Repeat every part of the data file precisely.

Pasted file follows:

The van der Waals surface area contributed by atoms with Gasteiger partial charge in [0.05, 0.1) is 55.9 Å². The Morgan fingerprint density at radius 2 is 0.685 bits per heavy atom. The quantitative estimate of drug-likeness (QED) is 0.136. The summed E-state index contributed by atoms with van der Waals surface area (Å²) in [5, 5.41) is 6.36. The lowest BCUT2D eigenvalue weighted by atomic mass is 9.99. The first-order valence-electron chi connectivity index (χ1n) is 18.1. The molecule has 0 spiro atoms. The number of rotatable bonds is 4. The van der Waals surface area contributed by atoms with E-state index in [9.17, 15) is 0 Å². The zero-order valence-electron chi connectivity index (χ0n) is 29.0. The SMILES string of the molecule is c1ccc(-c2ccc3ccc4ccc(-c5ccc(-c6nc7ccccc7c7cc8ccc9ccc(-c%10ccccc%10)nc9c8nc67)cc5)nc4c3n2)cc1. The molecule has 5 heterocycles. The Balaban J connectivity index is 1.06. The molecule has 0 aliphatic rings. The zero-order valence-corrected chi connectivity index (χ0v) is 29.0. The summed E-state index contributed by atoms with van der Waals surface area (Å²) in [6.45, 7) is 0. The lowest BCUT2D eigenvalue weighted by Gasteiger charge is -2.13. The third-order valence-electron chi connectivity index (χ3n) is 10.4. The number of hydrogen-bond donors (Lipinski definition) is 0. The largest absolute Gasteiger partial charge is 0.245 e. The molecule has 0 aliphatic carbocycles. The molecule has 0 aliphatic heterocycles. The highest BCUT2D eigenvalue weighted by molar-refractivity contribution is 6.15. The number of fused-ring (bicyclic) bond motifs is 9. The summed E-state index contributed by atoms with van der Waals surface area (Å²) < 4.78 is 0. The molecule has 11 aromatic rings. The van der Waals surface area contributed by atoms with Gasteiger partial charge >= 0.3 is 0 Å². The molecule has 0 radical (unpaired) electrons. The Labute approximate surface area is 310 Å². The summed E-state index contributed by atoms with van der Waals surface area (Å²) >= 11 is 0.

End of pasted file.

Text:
The van der Waals surface area contributed by atoms with Gasteiger partial charge in [0.05, 0.1) is 55.9 Å². The Morgan fingerprint density at radius 2 is 0.685 bits per heavy atom. The quantitative estimate of drug-likeness (QED) is 0.136. The summed E-state index contributed by atoms with van der Waals surface area (Å²) in [5, 5.41) is 6.36. The lowest BCUT2D eigenvalue weighted by atomic mass is 9.99. The first-order valence-electron chi connectivity index (χ1n) is 18.1. The molecule has 0 spiro atoms. The number of rotatable bonds is 4. The van der Waals surface area contributed by atoms with E-state index in [9.17, 15) is 0 Å². The zero-order valence-electron chi connectivity index (χ0n) is 29.0. The SMILES string of the molecule is c1ccc(-c2ccc3ccc4ccc(-c5ccc(-c6nc7ccccc7c7cc8ccc9ccc(-c%10ccccc%10)nc9c8nc67)cc5)nc4c3n2)cc1. The molecule has 5 heterocycles. The Balaban J connectivity index is 1.06. The molecule has 0 aliphatic rings. The zero-order valence-corrected chi connectivity index (χ0v) is 29.0. The summed E-state index contributed by atoms with van der Waals surface area (Å²) in [6.45, 7) is 0. The lowest BCUT2D eigenvalue weighted by Gasteiger charge is -2.13. The third-order valence-electron chi connectivity index (χ3n) is 10.4. The number of hydrogen-bond donors (Lipinski definition) is 0. The largest absolute Gasteiger partial charge is 0.245 e. The molecule has 0 aliphatic carbocycles. The molecule has 0 aliphatic heterocycles. The highest BCUT2D eigenvalue weighted by molar-refractivity contribution is 6.15. The number of fused-ring (bicyclic) bond motifs is 9. The summed E-state index contributed by atoms with van der Waals surface area (Å²) < 4.78 is 0. The molecule has 11 aromatic rings. The van der Waals surface area contributed by atoms with Gasteiger partial charge >= 0.3 is 0 Å². The molecule has 0 radical (unpaired) electrons. The Labute approximate surface area is 310 Å². The summed E-state index contributed by atoms with van der Waals surface area (Å²) >= 11 is 0.